This is a Preprint and has not been peer reviewed. The published version of this Preprint is available: https://doi.org/10.1038/s41893-023-01087-8. This is version 2 of this Preprint.
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Consulting the best available evidence is key to successful conservation decision-making. While much scientific evidence on conservation continues to be published in non-English languages, a poor understanding of how non-English languages science contributes to conservation decision-making is causing global assessments and studies to practically ignore non-English-language literature. By investigating the use of scientific literature in biodiversity assessment reports across 37 countries/territories, we uncover the established role of non-English-language literature as a major information source locally. On average, non-English-language literature constituted 65% of the references cited, and were recognised as relevant knowledge sources by 75% of report authors. This means that by ignoring non-English-language science, international assessments may overlook important information on local/regional biodiversity. A quarter of the authors acknowledged the struggles of understanding English-language literature. This points to the need to aid the use of English-language literature in domestic decision-making, for example, by providing non-English-language abstracts or improving/implementing machine translation.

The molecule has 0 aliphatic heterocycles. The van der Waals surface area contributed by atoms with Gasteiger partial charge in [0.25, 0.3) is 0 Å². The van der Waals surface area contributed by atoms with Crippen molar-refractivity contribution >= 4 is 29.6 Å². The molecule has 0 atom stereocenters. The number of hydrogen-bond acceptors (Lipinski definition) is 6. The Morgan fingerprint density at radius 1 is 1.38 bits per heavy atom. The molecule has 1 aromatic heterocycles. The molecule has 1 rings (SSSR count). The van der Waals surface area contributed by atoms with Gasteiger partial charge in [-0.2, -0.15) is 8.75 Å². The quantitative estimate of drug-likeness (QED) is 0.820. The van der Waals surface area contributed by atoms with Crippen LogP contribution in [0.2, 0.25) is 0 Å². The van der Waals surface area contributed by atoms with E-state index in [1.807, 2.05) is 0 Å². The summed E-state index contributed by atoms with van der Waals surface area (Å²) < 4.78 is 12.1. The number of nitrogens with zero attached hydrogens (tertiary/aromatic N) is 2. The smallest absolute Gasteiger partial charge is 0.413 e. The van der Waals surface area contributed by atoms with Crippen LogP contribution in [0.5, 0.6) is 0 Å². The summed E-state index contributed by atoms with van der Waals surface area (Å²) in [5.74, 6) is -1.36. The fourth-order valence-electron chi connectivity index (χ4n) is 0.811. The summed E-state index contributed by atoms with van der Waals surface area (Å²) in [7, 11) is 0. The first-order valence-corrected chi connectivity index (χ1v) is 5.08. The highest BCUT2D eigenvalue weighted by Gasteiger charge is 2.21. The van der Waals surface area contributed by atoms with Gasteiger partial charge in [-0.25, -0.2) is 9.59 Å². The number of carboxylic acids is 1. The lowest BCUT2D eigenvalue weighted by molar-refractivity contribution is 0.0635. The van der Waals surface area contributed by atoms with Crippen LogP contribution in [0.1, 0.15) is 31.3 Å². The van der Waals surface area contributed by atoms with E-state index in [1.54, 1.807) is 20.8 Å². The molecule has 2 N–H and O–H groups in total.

Biodiversity, Communication, Ecology and Evolutionary Biology, Environmental Studies, Library and Information Science, Life Sciences, Publishing, Scholarly Publishing, Social and Behavioral Sciences
biodiversity assesments, biodiversity conservation, Convention on Biological Diversity, evidence-based conservation, evidence synthesis, IPBES, language barriers, language bias, non-English-language literature
Published: 2022-01-21 08:17
Last Updated: 2023-03-17 15:26
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